10 September 2016

Detective Story, starring Kirk Douglas - A Movie Review


Detective Story is an hour and forty-three minute film noir and police procedural released in 1951 starring Kirk Douglas that was adapted from the play by the same name by Sidney Kingsley. Set during one eight-hour shift entirely in a New York City precinct, the story centers around one detective and the random and oftentimes unruly characters that are arrested in that timeframe.

Kirk Douglas stars as Detective James McLeod, an officer of the law who grants no wiggle room and never lives in the gray area; it is either against the law or it is not. A man of complete principle with his beautiful new wife, McLeod is at the top of his game in all areas, and one shift isn't going to get in his way, no matter what happens.

But along the way in that one shift, life dramatically  and surprisingly changes, for all characters. It's about a solid 55 minutes before the quiet pace picks up and you start to see which direction the story will take, how the characters develop and become more than surface of the stereotypical cops, criminals and 1950s housewives, but it's a movement which is sensible and clearly defined, one that matches the personality and vision of the main character and overall story. There is the young woman who is nabbed for lifting a pocketbook from a department store, the young businessman who embezzles, and you can't be a police story in New York without an arrest of a low-life mobster, Charlie Gennini. Combined with the gruff cops, everyone is just trying to get by on this steamy hot day in the city.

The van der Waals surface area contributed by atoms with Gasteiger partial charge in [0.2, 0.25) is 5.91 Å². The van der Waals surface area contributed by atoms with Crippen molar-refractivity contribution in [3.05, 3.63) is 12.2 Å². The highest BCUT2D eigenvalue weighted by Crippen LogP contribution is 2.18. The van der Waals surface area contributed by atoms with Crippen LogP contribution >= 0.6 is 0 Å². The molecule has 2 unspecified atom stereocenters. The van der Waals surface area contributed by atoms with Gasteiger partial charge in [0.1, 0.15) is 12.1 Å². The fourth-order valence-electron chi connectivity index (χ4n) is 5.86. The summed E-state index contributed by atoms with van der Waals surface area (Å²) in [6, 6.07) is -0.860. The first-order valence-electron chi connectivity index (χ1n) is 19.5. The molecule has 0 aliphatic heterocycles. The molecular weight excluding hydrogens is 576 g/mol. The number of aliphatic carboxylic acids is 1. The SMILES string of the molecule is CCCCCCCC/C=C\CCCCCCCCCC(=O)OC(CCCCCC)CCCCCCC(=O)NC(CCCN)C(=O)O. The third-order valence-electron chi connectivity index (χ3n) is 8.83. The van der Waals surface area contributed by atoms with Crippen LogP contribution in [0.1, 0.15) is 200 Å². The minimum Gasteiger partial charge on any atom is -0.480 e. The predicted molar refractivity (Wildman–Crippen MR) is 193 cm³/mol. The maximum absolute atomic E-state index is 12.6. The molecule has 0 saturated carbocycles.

I was surprised at how much I enjoyed this somewhat dark and quiet story. You can tell it was based on a play, as the majority of the scenes take place in one setting of the police precinct. The clever twists provided a scandalous feel and I can only imagine what it must have been like when first released. I recommend this film, but would remind you that it's slow-going for almost an hour before it kicks into gear.

Favorite Quote: When McLeod's partner tells him, "You've gotta bend with the wind - or break. Don't be such a monument." I love this quote.

Favorite Takeaway: Russell Evans is an African-American patrol officer who is in charge of managing the mob man. His character is dignified and key to the precinct and, honestly, it's pretty cool to see an early film with an African-American actor as a police officer. Like the blogger at Film Noir of the Week mentioned, I also really can't think of any other movies during that time that not only have a minority actor play a fairly decent-sized role in a movie, but also never once have anyone make a comment on race. It is refreshing, especially for that time.